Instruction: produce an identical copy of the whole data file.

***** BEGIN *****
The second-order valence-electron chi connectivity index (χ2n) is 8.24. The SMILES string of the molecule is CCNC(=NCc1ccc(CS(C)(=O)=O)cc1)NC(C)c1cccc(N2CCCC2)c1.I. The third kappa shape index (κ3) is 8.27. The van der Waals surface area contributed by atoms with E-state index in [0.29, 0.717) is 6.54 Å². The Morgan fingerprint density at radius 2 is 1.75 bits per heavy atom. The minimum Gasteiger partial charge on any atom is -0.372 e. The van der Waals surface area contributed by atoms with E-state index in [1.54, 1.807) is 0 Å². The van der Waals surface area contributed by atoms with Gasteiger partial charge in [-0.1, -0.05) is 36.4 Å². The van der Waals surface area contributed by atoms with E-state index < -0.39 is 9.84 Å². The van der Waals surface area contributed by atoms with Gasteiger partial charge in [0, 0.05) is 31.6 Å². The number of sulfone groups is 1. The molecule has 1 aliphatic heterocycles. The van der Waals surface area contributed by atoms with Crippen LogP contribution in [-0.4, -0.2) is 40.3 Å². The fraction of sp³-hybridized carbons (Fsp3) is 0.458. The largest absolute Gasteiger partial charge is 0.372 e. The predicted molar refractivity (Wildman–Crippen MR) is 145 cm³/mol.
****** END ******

The second-order valence-electron chi connectivity index (χ2n) is 8.24. The SMILES string of the molecule is CCNC(=NCc1ccc(CS(C)(=O)=O)cc1)NC(C)c1cccc(N2CCCC2)c1.I. The third kappa shape index (κ3) is 8.27. The van der Waals surface area contributed by atoms with E-state index in [0.29, 0.717) is 6.54 Å². The Morgan fingerprint density at radius 2 is 1.75 bits per heavy atom. The minimum Gasteiger partial charge on any atom is -0.372 e. The van der Waals surface area contributed by atoms with E-state index in [1.54, 1.807) is 0 Å². The van der Waals surface area contributed by atoms with Gasteiger partial charge in [-0.1, -0.05) is 36.4 Å². The van der Waals surface area contributed by atoms with E-state index < -0.39 is 9.84 Å². The van der Waals surface area contributed by atoms with Gasteiger partial charge in [0, 0.05) is 31.6 Å². The number of sulfone groups is 1. The molecule has 1 aliphatic heterocycles. The van der Waals surface area contributed by atoms with Crippen LogP contribution in [-0.4, -0.2) is 40.3 Å². The fraction of sp³-hybridized carbons (Fsp3) is 0.458. The largest absolute Gasteiger partial charge is 0.372 e. The predicted molar refractivity (Wildman–Crippen MR) is 145 cm³/mol.